Capturing market share from the banks will be a long hard battle, but the latest Genworth Financial Mortgage Trends Report reveals Australia’s borrowers could be shifting their allegiance.
When it comes to spreading the word about the best Australian mortgage products and service, non-bank customers are shouting the loudest. Genworth Financial’s third annual report has revealed a massive 33 per cent of its respondents with a non-bank loan based their decision upon a recommendation – an impressive figure when compared to the banks’ 18 per cent or the credit unions’ 22 per cent.
As you’d expect competitive pricing and products were naturally important for most respondents. However, this year’s survey also highlighted the increased value borrowers are placing on customer service and flexibility when choosing financial products – a result that should bode well for mortgage managers and originators.
Approximately 15 per cent of respondents had chosen a non-bank home loan. From this pool, 42 per cent indicated that loan flexibility was of greater significance than low ongoing rates, fees and charges. This is encouraging news as it indicates increasing borrower savvy in understanding how a product's features can meet their own financial needs.
When comparing customer satisfaction levels 49 per cent of non-bank borrowers were “very satisfied” with their choice, another promising indicator against the banks 43 per cent.
The inside word
Genworth Financial country executive and director Peter Hall gives Mortgage Business’ Victoria Rooney his take on what the findings mean for the non-bank sector.
How can mortgage managers and originators increase their share of the recovering first home buyer and investor markets?
In terms of competing effectively in the market, our survey has shown a need for the non-bank sector to focus on educating their customers as well as targeted marketing – especially where product selection is concerned.
Product innovation and choice is one of the non-bank sector’s greatest offerings, but customers need to first understand and trust the value of the product. Adopting targeted marketing initiatives (similar to the banks) will help the industry better connect with potential customers.
This needs to be replicated by those on the front line, actively selling these products [brokers and loan writers]. Product development days and increased support for those dealing face to face with customers will help the mortgage management sector convey value and engage customers with new products.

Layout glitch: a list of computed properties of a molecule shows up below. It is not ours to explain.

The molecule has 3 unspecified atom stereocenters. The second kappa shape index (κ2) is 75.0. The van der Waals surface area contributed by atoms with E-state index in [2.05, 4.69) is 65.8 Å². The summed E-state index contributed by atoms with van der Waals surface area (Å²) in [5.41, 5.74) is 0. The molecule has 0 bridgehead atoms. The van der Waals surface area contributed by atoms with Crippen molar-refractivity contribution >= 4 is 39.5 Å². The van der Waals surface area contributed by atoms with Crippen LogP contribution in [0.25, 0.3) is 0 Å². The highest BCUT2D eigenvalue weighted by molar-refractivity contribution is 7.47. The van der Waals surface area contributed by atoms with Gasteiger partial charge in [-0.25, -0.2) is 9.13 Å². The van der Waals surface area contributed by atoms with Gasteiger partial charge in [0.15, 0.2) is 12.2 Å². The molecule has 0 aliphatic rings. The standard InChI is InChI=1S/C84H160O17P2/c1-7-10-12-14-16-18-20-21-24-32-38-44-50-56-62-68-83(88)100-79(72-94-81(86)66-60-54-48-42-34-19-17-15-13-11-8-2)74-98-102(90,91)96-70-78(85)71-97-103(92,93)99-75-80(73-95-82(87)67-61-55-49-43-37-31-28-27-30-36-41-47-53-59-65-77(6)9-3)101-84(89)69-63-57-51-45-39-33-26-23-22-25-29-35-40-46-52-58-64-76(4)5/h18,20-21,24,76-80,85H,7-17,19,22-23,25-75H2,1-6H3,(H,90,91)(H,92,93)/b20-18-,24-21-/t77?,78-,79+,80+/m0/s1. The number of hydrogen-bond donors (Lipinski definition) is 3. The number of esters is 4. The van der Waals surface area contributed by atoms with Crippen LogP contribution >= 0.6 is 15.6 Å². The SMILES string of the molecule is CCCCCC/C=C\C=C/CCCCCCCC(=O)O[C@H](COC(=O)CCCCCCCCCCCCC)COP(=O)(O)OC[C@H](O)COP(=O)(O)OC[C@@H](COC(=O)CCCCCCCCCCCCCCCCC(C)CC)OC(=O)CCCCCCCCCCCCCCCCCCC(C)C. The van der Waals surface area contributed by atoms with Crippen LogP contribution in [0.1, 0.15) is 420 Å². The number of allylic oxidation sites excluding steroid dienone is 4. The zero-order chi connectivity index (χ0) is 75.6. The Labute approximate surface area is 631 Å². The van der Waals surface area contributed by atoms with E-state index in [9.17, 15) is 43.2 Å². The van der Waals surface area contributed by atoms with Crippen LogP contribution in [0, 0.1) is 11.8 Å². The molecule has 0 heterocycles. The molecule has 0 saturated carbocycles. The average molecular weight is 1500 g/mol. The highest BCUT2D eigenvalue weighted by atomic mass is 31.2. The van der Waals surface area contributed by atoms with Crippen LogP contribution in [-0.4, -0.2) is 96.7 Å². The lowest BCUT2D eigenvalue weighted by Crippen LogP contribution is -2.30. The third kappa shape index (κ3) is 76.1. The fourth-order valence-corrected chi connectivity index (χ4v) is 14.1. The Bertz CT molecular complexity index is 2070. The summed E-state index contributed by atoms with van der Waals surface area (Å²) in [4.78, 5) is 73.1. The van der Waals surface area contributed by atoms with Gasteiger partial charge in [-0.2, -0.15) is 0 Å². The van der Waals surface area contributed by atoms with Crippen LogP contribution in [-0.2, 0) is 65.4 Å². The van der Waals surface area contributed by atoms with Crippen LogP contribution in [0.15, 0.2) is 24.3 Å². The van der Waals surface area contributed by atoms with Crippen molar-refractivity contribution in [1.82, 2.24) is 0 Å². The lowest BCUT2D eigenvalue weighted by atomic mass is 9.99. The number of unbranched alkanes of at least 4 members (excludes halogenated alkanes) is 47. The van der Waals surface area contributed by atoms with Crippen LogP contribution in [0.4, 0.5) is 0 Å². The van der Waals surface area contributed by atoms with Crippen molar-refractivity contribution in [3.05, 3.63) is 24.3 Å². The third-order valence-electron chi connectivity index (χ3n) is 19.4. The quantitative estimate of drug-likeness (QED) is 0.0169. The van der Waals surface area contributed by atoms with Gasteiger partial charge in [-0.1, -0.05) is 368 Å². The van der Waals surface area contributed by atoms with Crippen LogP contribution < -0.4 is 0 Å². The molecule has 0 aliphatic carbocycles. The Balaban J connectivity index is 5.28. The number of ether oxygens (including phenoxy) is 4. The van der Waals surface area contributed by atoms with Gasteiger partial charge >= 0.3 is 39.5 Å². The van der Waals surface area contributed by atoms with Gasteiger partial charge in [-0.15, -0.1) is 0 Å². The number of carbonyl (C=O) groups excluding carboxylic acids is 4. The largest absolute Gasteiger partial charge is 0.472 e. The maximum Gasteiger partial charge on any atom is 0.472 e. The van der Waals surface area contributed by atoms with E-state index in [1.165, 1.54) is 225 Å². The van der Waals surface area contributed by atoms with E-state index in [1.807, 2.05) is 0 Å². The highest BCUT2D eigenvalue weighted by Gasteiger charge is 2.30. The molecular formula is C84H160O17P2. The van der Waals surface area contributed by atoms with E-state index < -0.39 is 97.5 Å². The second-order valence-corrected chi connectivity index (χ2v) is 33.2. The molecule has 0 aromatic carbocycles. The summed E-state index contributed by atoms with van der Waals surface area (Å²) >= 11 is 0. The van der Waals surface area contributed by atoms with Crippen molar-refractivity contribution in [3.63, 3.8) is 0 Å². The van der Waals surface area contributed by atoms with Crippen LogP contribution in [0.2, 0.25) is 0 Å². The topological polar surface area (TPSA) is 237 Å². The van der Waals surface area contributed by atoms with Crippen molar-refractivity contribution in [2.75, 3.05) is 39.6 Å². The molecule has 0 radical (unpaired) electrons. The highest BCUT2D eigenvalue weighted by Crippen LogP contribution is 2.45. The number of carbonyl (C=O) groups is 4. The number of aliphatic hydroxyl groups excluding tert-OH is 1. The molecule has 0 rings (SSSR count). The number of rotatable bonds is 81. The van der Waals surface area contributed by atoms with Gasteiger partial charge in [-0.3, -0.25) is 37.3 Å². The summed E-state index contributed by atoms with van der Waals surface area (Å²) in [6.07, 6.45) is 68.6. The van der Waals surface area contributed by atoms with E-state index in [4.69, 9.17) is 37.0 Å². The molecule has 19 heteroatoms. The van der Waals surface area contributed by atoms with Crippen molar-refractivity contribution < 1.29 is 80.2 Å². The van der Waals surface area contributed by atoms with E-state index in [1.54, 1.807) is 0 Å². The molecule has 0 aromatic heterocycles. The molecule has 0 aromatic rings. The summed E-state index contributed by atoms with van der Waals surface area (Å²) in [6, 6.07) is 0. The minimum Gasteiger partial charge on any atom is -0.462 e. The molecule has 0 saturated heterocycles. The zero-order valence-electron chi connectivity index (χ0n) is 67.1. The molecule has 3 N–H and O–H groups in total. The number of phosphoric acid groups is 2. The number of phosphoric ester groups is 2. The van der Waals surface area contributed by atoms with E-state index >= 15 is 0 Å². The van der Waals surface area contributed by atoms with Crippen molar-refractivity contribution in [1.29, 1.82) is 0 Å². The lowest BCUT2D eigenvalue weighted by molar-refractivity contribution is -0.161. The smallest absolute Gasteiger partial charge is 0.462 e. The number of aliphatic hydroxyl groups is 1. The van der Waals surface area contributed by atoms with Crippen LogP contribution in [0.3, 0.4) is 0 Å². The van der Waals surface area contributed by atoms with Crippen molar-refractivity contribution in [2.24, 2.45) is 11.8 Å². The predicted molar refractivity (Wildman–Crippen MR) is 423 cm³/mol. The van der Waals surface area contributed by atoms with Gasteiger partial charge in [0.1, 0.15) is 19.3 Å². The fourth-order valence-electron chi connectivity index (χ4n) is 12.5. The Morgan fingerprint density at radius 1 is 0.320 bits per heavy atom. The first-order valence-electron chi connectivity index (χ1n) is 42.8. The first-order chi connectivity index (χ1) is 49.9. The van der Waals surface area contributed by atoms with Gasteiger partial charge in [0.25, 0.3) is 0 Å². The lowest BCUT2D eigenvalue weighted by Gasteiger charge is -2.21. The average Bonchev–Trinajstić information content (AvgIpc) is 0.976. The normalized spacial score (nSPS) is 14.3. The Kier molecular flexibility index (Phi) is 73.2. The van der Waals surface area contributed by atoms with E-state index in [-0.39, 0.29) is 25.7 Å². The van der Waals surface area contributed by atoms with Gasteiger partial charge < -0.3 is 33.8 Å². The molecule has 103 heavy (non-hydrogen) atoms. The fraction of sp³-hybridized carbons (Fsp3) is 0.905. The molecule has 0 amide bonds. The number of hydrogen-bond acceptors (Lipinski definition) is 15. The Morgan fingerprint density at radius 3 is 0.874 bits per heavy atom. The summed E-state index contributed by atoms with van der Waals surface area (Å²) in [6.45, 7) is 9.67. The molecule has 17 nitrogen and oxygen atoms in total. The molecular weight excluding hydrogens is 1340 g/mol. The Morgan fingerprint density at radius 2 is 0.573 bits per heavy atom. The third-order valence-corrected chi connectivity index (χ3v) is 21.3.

A third of the survey’s respondents used a broker for their last home loan. How can mortgage managers and originators increase market share through building stronger relationships with brokers?
Third party distribution is becoming increasingly important to Australian lenders. 33 per cent of the survey’s respondents used a mortgage broker for their last loan citing flexibility as the reason for their choice.
Service and support are critical for brokers to do their job well. Brokers will naturally return to the lenders with the processes that provide the best value for their customers; training and professional development are just as important too.
Concentrating on issues like compliance and building brokers’ skill sets will also help to ensure that they [brokers and loan writers] not only understand your products better, but will help forge lasting partnerships.
Consumers are still sceptical about products such as 100% and shared equity loans – 36 per cent considered them ‘too risky’. What can the non-bank sector do to change these perceptions?
All new products take time to be adopted by the mainstream public. Targeted marketing and education will again be the key to demonstrating value. The [non-bank] sector already has an excellent culture of word-of-mouth referrals, and similar to the introduction of lo doc loans, for example, general acceptance will gradually take over.
In the meantime, the industry should be concentrating on increasing its value proposition in terms of service and speed. Technological support and a good IT infrastructure are vital competitive tools that every mortgage manager should be using to improve their service capabilities.
How can the non-bank sector challenge the banks in the future?
The playing field for growth between the banks and non-banks is currently fairly even, largely due to a growing trend of borrower disloyalty. Customers want better pricing, service and product, and they’re not afraid to go looking for them.
The mortgage management sector is in a good position to listen to the needs of their customers and capitalise on the growing brand awareness being created by lenders such as GE Money, RAMS and Aussie Homeloans.
Borrowers have considerably more choice these days. If the non-bank sector wants to increase its share of the market, it simply has to offer something better than the banks. The good news is that this is not restricted to pricing alone; it includes flexibility, service and product innovation.